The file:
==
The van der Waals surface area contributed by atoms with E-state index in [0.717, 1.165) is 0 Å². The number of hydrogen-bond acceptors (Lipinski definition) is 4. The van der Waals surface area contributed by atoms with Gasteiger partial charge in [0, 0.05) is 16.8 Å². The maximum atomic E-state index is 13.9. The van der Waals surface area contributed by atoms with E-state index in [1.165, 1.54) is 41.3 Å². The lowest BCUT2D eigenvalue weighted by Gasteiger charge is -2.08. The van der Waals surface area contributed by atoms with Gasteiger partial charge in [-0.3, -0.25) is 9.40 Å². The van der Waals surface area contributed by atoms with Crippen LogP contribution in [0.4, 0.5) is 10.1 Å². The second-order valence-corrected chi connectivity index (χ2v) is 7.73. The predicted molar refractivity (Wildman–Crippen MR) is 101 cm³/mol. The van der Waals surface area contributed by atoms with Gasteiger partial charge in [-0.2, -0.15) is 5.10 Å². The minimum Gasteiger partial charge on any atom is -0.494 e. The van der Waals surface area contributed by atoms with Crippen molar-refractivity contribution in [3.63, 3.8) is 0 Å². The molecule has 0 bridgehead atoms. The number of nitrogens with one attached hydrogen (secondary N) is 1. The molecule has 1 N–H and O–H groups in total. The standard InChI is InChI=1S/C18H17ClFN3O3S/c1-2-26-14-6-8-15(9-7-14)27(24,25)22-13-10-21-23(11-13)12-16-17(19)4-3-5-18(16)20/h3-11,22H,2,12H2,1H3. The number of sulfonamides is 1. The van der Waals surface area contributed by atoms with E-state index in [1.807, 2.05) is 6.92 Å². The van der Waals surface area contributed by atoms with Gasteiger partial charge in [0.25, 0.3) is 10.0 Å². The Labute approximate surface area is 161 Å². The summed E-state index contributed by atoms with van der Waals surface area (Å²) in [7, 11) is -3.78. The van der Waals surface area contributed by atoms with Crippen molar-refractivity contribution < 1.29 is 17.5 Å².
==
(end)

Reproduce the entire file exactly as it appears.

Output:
The van der Waals surface area contributed by atoms with E-state index in [0.717, 1.165) is 0 Å². The number of hydrogen-bond acceptors (Lipinski definition) is 4. The van der Waals surface area contributed by atoms with Gasteiger partial charge in [0, 0.05) is 16.8 Å². The maximum atomic E-state index is 13.9. The van der Waals surface area contributed by atoms with E-state index in [1.165, 1.54) is 41.3 Å². The lowest BCUT2D eigenvalue weighted by Gasteiger charge is -2.08. The van der Waals surface area contributed by atoms with Gasteiger partial charge in [-0.3, -0.25) is 9.40 Å². The van der Waals surface area contributed by atoms with Crippen LogP contribution in [0.4, 0.5) is 10.1 Å². The second-order valence-corrected chi connectivity index (χ2v) is 7.73. The predicted molar refractivity (Wildman–Crippen MR) is 101 cm³/mol. The van der Waals surface area contributed by atoms with Gasteiger partial charge in [-0.2, -0.15) is 5.10 Å². The minimum Gasteiger partial charge on any atom is -0.494 e. The van der Waals surface area contributed by atoms with Crippen molar-refractivity contribution in [3.63, 3.8) is 0 Å². The molecule has 0 bridgehead atoms. The number of nitrogens with one attached hydrogen (secondary N) is 1. The molecule has 1 N–H and O–H groups in total. The standard InChI is InChI=1S/C18H17ClFN3O3S/c1-2-26-14-6-8-15(9-7-14)27(24,25)22-13-10-21-23(11-13)12-16-17(19)4-3-5-18(16)20/h3-11,22H,2,12H2,1H3. The number of sulfonamides is 1. The van der Waals surface area contributed by atoms with E-state index in [1.807, 2.05) is 6.92 Å². The van der Waals surface area contributed by atoms with Gasteiger partial charge in [0.25, 0.3) is 10.0 Å². The Labute approximate surface area is 161 Å². The summed E-state index contributed by atoms with van der Waals surface area (Å²) in [7, 11) is -3.78. The van der Waals surface area contributed by atoms with Crippen molar-refractivity contribution < 1.29 is 17.5 Å².